Ultraviolet (UV) radiation is an important environmental carcinogen. Apoptosis, or programmed cell death, is a major cellular homeostatic mechanism in normal skin and plays an important role in the defence against damaged or transformed cells. As a response to UV light-mediated DNA damage, the tumour suppressor protein p53 is upregulated and "sunburn cells" are removed by apoptosis. UV-induced mutations in the p53 tumour suppressor gene play an essential role in skin cancer development. The loss of p53 function by mechanisms such as UV-induced mutations reduces the capacity of p53 to trigger cell death, leading to increased proliferation or tumourigenesis of the cells. UV radiation causes unique mutations in the p53 gene, which have been found in most of the human skin cancers, for example, in squamous cell carcinoma, in basal cell carcinoma, and in actinic keratoses. There are two important adverse consequences when UV radioation strikes the skin: direct damage to tissues and cells, and local and systemic immunosuppression. Consequences of long-term UV exposure include photoageing, mutations, and carcinogenesis.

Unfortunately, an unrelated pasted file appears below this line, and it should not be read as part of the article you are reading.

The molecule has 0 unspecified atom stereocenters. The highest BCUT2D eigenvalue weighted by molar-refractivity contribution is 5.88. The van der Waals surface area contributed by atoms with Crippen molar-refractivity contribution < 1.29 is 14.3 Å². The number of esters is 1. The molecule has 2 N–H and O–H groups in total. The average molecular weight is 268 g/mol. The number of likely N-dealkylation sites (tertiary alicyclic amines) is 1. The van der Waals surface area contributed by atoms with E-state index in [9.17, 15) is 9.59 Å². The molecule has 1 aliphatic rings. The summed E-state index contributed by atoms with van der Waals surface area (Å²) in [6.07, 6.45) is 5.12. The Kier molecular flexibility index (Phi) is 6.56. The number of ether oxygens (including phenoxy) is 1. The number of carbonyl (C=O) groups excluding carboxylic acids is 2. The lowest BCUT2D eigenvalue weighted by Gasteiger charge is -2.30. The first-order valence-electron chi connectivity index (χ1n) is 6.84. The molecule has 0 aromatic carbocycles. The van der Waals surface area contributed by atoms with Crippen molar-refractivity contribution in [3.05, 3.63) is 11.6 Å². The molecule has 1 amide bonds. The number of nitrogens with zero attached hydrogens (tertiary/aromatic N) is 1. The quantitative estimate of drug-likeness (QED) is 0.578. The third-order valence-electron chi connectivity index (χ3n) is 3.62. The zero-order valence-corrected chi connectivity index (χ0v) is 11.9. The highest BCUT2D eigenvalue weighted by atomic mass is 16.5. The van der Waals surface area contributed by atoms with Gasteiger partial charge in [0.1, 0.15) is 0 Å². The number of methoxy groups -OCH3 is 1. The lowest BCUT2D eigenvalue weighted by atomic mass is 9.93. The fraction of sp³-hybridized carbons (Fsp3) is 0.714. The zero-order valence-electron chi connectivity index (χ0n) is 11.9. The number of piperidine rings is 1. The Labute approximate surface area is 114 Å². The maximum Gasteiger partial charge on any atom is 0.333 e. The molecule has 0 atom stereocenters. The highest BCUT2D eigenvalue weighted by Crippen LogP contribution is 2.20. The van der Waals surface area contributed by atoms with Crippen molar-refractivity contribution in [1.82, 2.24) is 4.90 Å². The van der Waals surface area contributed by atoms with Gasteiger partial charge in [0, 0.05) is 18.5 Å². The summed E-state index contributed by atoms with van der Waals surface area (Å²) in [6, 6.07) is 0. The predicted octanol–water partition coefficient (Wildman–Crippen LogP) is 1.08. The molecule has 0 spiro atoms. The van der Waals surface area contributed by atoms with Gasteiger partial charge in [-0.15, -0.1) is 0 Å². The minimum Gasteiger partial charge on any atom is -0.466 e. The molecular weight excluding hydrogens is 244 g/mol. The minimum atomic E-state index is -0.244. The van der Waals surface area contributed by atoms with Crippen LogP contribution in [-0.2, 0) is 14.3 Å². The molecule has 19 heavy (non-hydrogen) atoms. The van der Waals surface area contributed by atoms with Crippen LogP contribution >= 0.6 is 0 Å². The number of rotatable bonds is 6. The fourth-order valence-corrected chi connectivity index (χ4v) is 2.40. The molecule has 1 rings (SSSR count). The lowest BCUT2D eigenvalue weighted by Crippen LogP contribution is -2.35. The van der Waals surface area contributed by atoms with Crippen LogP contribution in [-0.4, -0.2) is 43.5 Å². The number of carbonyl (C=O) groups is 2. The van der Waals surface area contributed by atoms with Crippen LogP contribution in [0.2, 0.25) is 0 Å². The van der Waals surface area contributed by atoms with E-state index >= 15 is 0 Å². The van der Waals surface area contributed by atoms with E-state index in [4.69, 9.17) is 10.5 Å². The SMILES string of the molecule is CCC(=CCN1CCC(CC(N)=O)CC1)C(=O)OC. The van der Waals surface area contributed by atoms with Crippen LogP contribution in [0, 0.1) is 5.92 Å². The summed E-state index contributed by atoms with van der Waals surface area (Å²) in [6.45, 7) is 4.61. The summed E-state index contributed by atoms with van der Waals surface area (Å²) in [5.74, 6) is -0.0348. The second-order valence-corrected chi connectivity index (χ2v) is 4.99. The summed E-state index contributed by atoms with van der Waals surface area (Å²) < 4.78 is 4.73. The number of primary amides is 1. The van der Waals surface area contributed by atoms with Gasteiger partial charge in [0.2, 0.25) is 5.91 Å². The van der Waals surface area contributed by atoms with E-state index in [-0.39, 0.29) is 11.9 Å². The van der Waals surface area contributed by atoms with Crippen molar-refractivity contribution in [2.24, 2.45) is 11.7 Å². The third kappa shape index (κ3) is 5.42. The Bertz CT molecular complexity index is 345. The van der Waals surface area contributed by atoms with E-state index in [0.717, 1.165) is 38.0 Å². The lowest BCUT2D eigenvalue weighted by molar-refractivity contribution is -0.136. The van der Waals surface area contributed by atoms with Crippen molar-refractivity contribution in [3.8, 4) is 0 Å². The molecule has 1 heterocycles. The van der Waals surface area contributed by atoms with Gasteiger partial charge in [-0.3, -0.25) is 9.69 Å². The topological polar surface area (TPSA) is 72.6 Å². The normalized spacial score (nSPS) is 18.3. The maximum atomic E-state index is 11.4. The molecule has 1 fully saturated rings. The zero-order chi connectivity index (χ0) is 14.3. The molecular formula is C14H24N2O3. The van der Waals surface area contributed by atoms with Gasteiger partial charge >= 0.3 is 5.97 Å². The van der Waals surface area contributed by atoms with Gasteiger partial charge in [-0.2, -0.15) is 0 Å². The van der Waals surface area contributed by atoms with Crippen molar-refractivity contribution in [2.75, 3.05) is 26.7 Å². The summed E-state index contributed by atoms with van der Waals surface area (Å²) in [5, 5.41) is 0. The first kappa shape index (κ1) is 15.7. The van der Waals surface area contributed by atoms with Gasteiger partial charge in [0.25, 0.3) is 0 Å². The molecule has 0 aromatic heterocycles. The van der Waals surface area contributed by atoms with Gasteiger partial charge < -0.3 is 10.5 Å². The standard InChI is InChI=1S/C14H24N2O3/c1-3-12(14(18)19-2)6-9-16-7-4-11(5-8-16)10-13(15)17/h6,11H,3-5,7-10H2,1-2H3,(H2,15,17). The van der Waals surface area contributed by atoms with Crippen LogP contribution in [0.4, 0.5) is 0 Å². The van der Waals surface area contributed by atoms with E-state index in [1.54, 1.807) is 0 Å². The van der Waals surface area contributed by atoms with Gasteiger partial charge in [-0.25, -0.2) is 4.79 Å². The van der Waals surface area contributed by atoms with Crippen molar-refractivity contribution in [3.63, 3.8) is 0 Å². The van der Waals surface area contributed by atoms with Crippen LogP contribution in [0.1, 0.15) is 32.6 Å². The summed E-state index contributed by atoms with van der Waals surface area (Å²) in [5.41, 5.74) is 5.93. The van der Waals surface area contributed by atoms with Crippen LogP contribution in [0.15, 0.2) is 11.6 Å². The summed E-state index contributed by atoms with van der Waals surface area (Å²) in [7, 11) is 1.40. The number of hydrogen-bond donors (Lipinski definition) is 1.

|Journal||Proceedings of the Latvian Academy of Sciences. Section B. Natural, Exact, and Applied Sciences.|
|Publication status||Published - 2002|
- ultraviolet radiation
- skin cancer
Field of Science*
- 3.2 Clinical medicine
- 1.1. Scientific article indexed in Web of Science and/or Scopus database